Six years ago, Barbara H. was at the doctor’s office for a physical exam. At age 54, she was more concerned about her cholesterol than anything else; little did she know that would end up the least of her worries.
“I see it’s been a few years since you’ve had a PAP,” her doctor noted.
“Yes,” Barbara responded sheepishly, a little embarrassed by her own noncompliance in getting the yearly exam. “I’ll get around it.”
“Promise me you will make an appointment within the next few weeks,” her doctor said, looking her straight in the eye.
She promised. Today, she thanks God that she did.
Barbara’s PAP showed she had Stage 1b2 cervical cancer. She ended up having a radical hysterectomy that included the removal of twenty-four lymph nodes, and one round of chemotherapy and radiation.
After her surgery, Barbara sent her doctor a thank-you note.
“Had he not pushed me, I can honestly say I would not have gotten the PAP test,” Barbara shared. “Maybe I would have gotten to it a few years down the road. And who knows what stage the cancer would have been by then?”
Coping with a post-cancer lymphedema diagnosis
When she finished her cancer treatment, Barbara was thrilled.
“I was so happy to be done,” she said. “Happy to be hopefully cancer free, and to put all this behind me. A warrior had made it through – yay!”
But a month after finishing treatment, Barbara noticed her left leg was swollen. After doing some internet research on her symptoms, her husband said, “I think you have lymphedema.”
Barbara went to her radiation doctor for a checkup, where the diagnosis of secondary lymphedema was officially confirmed. From there, she was sent to a lymphedema therapist, where she did complete decongestive therapy and learned how to manage the lymphedema on her own.
“The therapist could educate me, but it was my job to take care of it,” Barbara said.
“I felt like a ton of bricks had just fallen on my head. I just beat cancer and now I was told I have a lifelong condition. I cried and cried.”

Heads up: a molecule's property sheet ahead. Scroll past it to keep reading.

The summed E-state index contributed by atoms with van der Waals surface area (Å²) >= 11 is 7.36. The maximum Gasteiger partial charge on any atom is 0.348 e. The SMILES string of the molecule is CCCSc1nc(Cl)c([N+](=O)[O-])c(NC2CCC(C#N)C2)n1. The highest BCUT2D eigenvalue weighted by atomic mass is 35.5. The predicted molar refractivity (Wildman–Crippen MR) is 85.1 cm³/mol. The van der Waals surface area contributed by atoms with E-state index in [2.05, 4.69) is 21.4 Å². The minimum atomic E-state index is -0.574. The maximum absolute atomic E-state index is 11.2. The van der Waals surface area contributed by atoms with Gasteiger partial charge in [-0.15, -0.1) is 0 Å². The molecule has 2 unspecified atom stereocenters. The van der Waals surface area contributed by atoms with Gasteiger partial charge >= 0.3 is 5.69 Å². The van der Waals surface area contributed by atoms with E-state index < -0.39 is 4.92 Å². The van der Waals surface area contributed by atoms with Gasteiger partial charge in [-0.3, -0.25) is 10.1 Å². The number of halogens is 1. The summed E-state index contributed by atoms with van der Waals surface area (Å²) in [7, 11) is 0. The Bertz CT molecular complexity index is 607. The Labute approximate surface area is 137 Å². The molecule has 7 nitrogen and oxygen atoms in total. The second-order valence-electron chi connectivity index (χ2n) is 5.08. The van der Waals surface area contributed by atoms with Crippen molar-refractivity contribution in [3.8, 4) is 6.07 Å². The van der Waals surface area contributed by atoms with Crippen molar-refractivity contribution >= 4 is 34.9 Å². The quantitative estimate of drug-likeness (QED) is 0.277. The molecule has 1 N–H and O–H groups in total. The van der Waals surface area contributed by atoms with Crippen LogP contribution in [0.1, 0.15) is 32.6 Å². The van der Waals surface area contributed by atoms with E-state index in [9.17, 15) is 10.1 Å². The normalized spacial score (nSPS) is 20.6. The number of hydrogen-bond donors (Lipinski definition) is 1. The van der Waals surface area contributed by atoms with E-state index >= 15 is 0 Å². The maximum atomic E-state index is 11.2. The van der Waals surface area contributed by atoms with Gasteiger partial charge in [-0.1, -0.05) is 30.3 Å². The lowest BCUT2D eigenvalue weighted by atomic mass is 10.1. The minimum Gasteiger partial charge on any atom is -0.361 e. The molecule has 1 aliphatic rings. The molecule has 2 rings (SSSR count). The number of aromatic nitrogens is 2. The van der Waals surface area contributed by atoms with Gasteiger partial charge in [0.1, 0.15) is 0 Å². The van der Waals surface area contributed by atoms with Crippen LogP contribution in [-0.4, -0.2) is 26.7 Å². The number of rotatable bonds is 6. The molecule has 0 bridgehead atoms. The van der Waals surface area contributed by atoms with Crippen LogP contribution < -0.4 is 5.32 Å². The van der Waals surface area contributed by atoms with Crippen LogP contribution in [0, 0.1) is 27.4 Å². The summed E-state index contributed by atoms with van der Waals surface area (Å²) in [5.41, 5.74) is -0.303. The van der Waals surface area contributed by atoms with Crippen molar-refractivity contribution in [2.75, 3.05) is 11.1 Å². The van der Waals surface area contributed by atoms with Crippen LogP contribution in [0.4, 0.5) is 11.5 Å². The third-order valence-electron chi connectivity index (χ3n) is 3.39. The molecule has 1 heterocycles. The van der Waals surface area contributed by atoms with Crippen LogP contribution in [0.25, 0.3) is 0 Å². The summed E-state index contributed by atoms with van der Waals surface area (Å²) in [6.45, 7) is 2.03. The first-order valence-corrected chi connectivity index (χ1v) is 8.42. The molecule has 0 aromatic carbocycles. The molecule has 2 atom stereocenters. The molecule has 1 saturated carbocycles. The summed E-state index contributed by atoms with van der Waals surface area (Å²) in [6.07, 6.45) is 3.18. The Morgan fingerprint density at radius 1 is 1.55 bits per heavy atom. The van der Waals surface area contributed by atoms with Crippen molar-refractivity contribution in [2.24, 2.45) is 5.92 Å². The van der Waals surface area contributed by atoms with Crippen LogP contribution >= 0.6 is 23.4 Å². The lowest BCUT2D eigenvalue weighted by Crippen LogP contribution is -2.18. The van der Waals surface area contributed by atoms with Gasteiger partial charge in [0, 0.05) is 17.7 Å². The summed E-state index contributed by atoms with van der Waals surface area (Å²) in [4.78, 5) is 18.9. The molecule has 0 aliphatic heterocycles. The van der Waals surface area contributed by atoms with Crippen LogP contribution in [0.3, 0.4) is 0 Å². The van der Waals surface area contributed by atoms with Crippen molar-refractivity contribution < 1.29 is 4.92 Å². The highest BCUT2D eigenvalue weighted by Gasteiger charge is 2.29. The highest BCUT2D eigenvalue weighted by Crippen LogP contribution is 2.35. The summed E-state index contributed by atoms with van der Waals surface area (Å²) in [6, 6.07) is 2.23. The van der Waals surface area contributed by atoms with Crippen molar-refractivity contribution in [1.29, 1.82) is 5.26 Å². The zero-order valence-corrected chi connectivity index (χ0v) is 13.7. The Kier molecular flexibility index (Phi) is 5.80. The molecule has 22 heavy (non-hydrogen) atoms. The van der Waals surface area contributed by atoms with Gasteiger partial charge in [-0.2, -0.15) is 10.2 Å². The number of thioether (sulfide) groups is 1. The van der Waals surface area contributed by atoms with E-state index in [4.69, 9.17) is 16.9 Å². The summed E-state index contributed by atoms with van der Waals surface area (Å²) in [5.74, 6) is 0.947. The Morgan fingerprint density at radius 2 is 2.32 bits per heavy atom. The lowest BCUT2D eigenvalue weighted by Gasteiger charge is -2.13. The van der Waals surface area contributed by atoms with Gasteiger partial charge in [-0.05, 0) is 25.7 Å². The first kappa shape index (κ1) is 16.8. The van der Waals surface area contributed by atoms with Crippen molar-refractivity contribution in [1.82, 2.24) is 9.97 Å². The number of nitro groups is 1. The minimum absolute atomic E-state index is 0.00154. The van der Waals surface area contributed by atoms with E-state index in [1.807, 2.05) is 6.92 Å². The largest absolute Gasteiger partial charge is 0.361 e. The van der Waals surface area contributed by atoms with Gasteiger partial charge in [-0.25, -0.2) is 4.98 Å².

Following her lymphedema diagnosis, Barbara cycled through the stages of grief: first denial, anger, depression, and then – finally – acceptance.
“It took me a while to get to acceptance, but once I did, I felt like a warrior again,” Barbara said. “I was not going to let it ruin my life. I was going to make the best of it.”
Barbara joined a couple online support groups where folks living with lymphedema share their experiences, information, and encouragement with one another, and suddenly she realized she wasn’t alone in dealing with this.
“That’s a huge comfort, and it’s inspiring to see how hard so many work every day to live their life as full as they can with this condition,” Barbara said.
Barbara has her good days and her bad days both physically and emotionally, but through it all she tries to stay proactive and maintain an attitude of acceptance around her lymphedema.
“Having lymphedema is no fun – I realize that,” she continued. “But I am still here. I am still mobile and enjoying life as best as I can. I’m done crying ‘why me’ now.”
Earlier this year Barbara participated in the Lymphatic Education and Research Network’s California Walk to Fight Lymphedema & Lymphatic Diseases and it left her feeling more hopeful than ever for the future of lymphedema treatment.
Inspired by the people she met at the walk – including Ms. Kathy Bates, spokesperson for LE&RN and fellow lymphedema lady – Barbara was struck by the desire to do more.
Participating in progress
In an effort to do her part, Barbara decided to enroll in the ULTRA study.
The ULTRA study – whose official title is “Ubenimex in Adult Patients With Secondary Lymphedema of The Lower Limb: a Phase 2, RAndomized, Double-blind, Placebo-controlled Study of Efficacy, Safety, and Pharmacokinetics” – is a clinical trial testing the efficacy of a drug called ubenimex in treating lymphedema.
She had tried to get into the ULTRA study before but was told she was not eligible due to metal in her non-affected leg from a knee replacement. While at the fundraising walk, however, Barbara met senior director of clinical operations Tristen Moors and chief medical officer Dr. Joanne Quan from Eiger BioPharmaceuticals, the company sponsoring the ULTRA study.
She told them her story and her desire to participate, and Dr. Quan said they would look into it. Shortly thereafter, she was contacted for a screening appointment.
“God put me in the right place at the right time, and I plan on making the best of it,” Barbara said.